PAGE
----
From Passion to Predictable
By: Tom Griffen
Sometimes I surprise myself and decide to bake an apple pie. Though I trust in my limited skills, the pie’s structural integrity, visual appeal, and deliciousness is a mystery until the timer buzzes. Regardless, it’s sure to get eaten. I mean, it’s pie after all. Doesn’t have to be pretty to go down just fine with a scoop of vanilla bean or a cup of French Roast. But if I’m being honest, my pie, at its best, is an average pie.
But sometimes (OK, rarely) my baking stars align and I end up with something masterful. An unexpected, unspoiled specimen of flakebutter and sugarfruit beauty. Like someone sneaked in and did an oven switcheroo when I wasn’t looking. Regardless, I’m happy to take all the credit; post pie pics all over social media like it’s no big deal. “Hey world, look what I just whipped up!” As if I do this sort of magic every day.
Mary Jane Nirdlinger flat out told me that when she bakes a pie, the outcome is predictable. Her use of that word floored me. Far as I’m concerned, any baking endeavor is a total roll of the dice. The only expected result, the only thing I can truly calculate, is that something warm and edible will be ready within the hour. And sometimes even that is pushing it.
But Mary Jane has baked enough apple pies to know what works and what does not. She knows the difference between what’s necessary and what simply looks good on an ingredient list. She’ll probably tell you that a streamlined process wins—that being fancy is risky, and often a wasted effort.
Mary Jane’s solid plan is key to a high quality end result. She brings a similar outlook to her position at the Town: Executive Director of Planning and Sustainability. Using the same hard-earned wisdom needed for smart pie-making, she’s attracting new and exciting businesses to Chapel Hill. Then (bonus!) keeping them there. How does she do it? Yep, you guessed it. By making outcomes predictable.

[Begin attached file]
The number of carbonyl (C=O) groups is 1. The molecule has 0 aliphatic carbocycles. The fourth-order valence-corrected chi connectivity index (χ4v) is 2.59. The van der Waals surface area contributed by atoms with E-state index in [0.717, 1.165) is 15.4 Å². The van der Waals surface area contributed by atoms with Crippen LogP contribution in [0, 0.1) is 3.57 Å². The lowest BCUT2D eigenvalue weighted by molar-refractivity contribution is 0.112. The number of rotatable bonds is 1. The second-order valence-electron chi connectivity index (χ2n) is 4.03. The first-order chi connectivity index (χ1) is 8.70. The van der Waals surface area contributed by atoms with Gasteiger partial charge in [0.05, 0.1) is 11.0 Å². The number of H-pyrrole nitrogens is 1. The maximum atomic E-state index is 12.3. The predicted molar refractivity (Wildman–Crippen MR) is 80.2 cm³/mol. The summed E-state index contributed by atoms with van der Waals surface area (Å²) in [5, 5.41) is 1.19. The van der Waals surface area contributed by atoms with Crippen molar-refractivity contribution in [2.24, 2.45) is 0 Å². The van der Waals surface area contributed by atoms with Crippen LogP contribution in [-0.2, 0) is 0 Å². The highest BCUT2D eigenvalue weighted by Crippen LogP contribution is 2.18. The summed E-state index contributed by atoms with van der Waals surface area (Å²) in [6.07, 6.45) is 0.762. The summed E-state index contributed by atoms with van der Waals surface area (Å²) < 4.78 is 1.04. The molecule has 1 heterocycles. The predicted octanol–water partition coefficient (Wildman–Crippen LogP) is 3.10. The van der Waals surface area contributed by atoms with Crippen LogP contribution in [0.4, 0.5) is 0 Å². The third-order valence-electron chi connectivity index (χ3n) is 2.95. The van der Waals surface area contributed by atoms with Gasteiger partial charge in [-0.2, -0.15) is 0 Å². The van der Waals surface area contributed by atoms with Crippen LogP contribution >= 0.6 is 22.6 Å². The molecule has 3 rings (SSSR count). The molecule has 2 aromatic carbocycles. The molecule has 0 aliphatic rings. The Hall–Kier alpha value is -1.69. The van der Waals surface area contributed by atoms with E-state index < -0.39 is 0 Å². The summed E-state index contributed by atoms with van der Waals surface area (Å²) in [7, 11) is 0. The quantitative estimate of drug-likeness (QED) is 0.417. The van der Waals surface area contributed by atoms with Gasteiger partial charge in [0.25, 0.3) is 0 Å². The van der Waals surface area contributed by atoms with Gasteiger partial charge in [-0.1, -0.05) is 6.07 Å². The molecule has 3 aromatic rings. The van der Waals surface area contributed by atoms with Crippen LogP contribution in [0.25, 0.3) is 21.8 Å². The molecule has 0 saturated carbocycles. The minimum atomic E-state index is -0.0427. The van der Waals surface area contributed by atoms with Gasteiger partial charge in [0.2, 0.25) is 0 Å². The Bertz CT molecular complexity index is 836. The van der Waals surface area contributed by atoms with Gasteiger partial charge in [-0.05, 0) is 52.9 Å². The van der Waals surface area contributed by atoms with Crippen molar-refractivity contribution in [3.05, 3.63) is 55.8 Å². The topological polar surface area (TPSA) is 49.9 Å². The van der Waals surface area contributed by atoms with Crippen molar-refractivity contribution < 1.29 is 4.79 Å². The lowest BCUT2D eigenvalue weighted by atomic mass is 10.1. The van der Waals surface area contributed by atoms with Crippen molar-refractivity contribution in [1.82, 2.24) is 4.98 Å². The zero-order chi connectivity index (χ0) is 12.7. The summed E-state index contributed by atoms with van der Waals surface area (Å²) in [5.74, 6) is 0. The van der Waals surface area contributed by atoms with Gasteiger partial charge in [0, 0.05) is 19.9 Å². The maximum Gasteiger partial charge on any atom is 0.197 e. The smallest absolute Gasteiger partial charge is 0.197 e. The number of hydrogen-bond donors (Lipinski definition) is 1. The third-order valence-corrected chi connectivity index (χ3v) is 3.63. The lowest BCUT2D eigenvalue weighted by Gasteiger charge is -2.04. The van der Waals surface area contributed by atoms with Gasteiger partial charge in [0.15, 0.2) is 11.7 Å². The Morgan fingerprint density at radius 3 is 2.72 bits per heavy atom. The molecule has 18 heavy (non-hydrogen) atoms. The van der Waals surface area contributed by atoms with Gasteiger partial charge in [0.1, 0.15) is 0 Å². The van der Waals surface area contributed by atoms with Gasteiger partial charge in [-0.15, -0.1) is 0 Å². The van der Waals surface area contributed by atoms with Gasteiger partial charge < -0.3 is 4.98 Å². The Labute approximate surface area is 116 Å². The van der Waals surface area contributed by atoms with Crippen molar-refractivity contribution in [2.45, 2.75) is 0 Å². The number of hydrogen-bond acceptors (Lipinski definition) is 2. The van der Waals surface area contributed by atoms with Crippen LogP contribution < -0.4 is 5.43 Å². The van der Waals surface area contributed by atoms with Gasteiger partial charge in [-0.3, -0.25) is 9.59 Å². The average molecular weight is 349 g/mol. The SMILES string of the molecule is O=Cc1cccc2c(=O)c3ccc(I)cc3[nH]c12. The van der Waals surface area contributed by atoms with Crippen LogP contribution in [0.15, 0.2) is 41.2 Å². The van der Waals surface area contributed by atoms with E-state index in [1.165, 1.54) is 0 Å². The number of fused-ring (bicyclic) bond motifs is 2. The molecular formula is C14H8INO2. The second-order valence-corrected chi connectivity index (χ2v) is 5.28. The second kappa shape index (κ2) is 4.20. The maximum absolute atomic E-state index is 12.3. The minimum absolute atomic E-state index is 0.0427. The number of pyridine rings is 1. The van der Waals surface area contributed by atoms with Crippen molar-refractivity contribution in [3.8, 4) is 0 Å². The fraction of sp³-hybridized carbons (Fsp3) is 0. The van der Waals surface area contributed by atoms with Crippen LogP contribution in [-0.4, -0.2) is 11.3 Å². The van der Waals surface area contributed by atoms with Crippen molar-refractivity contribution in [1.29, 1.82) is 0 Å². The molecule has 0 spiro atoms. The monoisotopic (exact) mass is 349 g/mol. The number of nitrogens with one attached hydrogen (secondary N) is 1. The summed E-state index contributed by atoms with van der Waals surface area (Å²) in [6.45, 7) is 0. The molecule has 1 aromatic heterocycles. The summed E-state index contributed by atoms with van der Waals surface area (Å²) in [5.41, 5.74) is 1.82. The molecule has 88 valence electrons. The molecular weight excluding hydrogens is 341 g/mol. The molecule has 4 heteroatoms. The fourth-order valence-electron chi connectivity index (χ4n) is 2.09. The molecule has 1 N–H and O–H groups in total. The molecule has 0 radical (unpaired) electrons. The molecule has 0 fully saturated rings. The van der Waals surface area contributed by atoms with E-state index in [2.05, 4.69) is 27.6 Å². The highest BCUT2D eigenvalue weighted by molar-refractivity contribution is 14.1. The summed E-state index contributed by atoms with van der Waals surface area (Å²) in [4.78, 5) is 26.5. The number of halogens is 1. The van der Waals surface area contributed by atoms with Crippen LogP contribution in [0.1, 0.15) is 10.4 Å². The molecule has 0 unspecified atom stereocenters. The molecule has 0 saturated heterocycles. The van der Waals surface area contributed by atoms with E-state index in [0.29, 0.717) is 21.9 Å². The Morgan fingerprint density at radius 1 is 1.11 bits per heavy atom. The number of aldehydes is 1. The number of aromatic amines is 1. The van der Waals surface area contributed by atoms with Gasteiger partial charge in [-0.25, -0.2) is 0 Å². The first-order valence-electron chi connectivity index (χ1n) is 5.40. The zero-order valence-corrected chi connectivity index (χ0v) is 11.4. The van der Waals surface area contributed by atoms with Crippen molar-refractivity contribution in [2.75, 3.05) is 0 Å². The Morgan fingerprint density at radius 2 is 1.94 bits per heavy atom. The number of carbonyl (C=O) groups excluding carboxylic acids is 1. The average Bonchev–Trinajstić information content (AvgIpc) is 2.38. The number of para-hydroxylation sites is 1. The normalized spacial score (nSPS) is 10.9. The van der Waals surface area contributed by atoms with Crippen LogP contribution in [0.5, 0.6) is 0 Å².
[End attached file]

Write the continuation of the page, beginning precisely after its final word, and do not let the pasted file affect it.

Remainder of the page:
For a long time, folks at Town Hall fielded requests to “make things better.” Rather than sit on their hands, they took action. They streamlined how to help developers choose the best location, then made the renovation process user-friendly and intuitive. With the community’s support, the Town also added staff to their inspections team in order to keep up with momentum. In a nutshell, the Town made a concerted effort to determine what businesses needed to grow with the fewest headaches, then they figured out how to make it happen. Nothing fancy.
At Town Hall, this insistence to make things better is like a vibration, an undertone. It informs every decision, every process, every answered phone or concerned email. Call it a recommitment to customer service or simply doing the right thing, but know with certainty that it defines the town’s current vision, Chapel Hill 2020.
Chapel Hill 2020 is a directional plan birthed in 2012 during an unprecedented collaboration with thousands (yes, thousands) of community members. Citizens and town leaders alike sat around tables together to dial-in how to approach the future of Chapel Hill. If they’d been making pies, they’d have left the meetings covered in flour.
Thus marked the Town’s cultural reset, of sorts. An absolutely necessary move for anyone, or anything, wanting to be relevant (or successful) down the road. My two cents: such a regrouping is also necessary to deepen the human connection within a community. It makes folks happier. And that matters.
Culture is tough to define. Especially in a town as eclectic, diverse, and interesting as Chapel Hill. A shifting culture is even trickier because it’s loaded with historical protocol, old habits, and strong opinions—details that must be understood before we can move forward together, even if it makes for slower progress.
A healthy evolution starts with a vision backed by passionate people—people like Mary Jane Nirdlinger. Someone who can make a delicious apple pie and shrug it off like it’s no biggie. Humbly driven and wildly able—this is how we roll in Chapel Hill.